Close but not quite. In some cases the threads will wear slightly and will need a small additional rotation to reach the same torque, or if the threads are now contaminated with rust or grease, anti-seize, etc, this can also effect turns to reach the desired torque value. As far as making a seal on fittings, in some cases you use tape or pipe dope. In some cases the first time you put the parts together, the seat was new and the first installation deforms them a bit so you may need to use some emery cloth or whatever to true the mating surface.
 
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duh Oy vey!!! NPT connections are designed to be torqued until they do not leak in service. You have additional adjustments of approximately 1/3 to 1/2 of a turn in to position the fitting. Any more than that and you risk splitting the female NPT connection. Bear in mind that NPT fittings, when properly taped, will seal at a much lower torque value that people generally anticipate. So when I say 1/3 to 1/2 half turn after sealing occurs, please take into account that you need to know the exact moment sealing has taken place when rotating the fitting in order to apply this rule of thumb. An alternate and likely easier solution is to use a swivel elbow. Like this:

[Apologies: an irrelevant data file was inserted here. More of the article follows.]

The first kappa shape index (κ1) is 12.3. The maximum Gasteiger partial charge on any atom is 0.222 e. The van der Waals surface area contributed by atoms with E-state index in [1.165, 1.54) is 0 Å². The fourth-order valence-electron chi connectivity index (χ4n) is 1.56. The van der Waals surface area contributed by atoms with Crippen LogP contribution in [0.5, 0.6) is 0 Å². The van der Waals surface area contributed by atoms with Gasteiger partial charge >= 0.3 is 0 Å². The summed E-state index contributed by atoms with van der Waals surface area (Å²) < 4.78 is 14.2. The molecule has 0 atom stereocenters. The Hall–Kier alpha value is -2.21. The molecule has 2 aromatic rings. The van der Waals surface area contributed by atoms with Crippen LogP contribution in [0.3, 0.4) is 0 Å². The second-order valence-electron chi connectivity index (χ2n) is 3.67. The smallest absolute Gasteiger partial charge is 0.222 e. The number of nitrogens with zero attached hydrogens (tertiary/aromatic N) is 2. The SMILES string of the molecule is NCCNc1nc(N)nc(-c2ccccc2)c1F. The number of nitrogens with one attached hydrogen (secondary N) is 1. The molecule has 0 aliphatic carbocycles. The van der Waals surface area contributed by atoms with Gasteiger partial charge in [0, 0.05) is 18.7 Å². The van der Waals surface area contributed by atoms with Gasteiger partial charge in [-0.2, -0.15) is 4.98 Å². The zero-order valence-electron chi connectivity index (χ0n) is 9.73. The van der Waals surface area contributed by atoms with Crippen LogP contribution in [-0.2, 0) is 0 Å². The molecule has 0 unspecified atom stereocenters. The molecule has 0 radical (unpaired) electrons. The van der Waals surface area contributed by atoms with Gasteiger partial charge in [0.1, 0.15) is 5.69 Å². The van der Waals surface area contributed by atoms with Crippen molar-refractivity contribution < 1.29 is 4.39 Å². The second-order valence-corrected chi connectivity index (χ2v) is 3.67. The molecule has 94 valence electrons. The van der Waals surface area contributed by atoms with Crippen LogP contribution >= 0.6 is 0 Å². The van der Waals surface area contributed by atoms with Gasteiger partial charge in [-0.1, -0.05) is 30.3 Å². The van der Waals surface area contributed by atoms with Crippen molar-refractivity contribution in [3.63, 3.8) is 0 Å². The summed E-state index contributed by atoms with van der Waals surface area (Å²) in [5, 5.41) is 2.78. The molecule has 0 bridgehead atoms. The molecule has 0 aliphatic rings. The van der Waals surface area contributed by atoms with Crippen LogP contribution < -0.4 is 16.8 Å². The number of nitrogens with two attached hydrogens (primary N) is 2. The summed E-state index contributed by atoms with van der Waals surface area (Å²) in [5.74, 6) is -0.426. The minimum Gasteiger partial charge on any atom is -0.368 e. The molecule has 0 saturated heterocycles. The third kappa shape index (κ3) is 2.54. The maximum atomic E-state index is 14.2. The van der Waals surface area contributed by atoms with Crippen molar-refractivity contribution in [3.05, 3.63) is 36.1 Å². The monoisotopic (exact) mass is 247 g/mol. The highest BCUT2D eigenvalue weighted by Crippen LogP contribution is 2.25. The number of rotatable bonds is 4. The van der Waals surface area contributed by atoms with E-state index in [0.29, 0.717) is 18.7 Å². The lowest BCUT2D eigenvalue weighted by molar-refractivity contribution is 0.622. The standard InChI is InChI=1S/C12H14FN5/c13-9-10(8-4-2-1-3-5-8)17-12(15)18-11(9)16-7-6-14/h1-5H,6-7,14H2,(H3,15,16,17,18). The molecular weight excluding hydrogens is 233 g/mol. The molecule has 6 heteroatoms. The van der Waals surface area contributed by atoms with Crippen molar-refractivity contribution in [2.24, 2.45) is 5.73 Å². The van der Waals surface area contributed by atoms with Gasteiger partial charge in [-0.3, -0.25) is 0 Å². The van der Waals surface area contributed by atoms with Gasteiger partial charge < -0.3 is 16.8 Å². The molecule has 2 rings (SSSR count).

Screenshot_20200124-164032.png
 
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Nevada
Originally Posted by Imp4
duh You have additional adjustments of approximately 1/3 to 1/2 of a turn in to position the fitting.
If this were true, half the fittings installed would not be able to be clocked correctly More like approximately one full turn of adjustment after the joint is sealed.
 
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1,895
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Somewhere in time
Originally Posted by heynow
Originally Posted by Imp4
duh You have additional adjustments of approximately 1/3 to 1/2 of a turn in to position the fitting.
If this were true, half the fittings installed would not be able to be clocked correctly More like approximately one full turn of adjustment after the joint is sealed.
Adjust the tape, switch to a paste sealer. Tap the female threads deeper, same with the male threads. There are several ways.... As always, you do your thing and I'll do mine. Cheers!!!! cheers
 
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G
Originally Posted by Imp4
duh Oy vey!!! NPT connections are designed to be torqued until they do not leak in service. You have additional adjustments of approximately 1/3 to 1/2 of a turn in to position the fitting. Any more than that and you risk splitting the female NPT connection. Bear in mind that NPT fittings, when properly taped, will seal at a much lower torque value that people generally anticipate. So when I say 1/3 to 1/2 half turn after sealing occurs, please take into account that you need to know the exact moment sealing has taken place when rotating the fitting in order to apply this rule of thumb. An alternate and likely easier solution is to use a swivel elbow. Like this:
This^ If you have a pipe thread elbow that has to point in a certain direction, a swivel joint is the best and least likely to have problems down the road. I can't count the times I've had an elbow that was too tight to rotate to where it was pointing in the right direction so I had to back it off instead of tightening it and, it ended up leaking.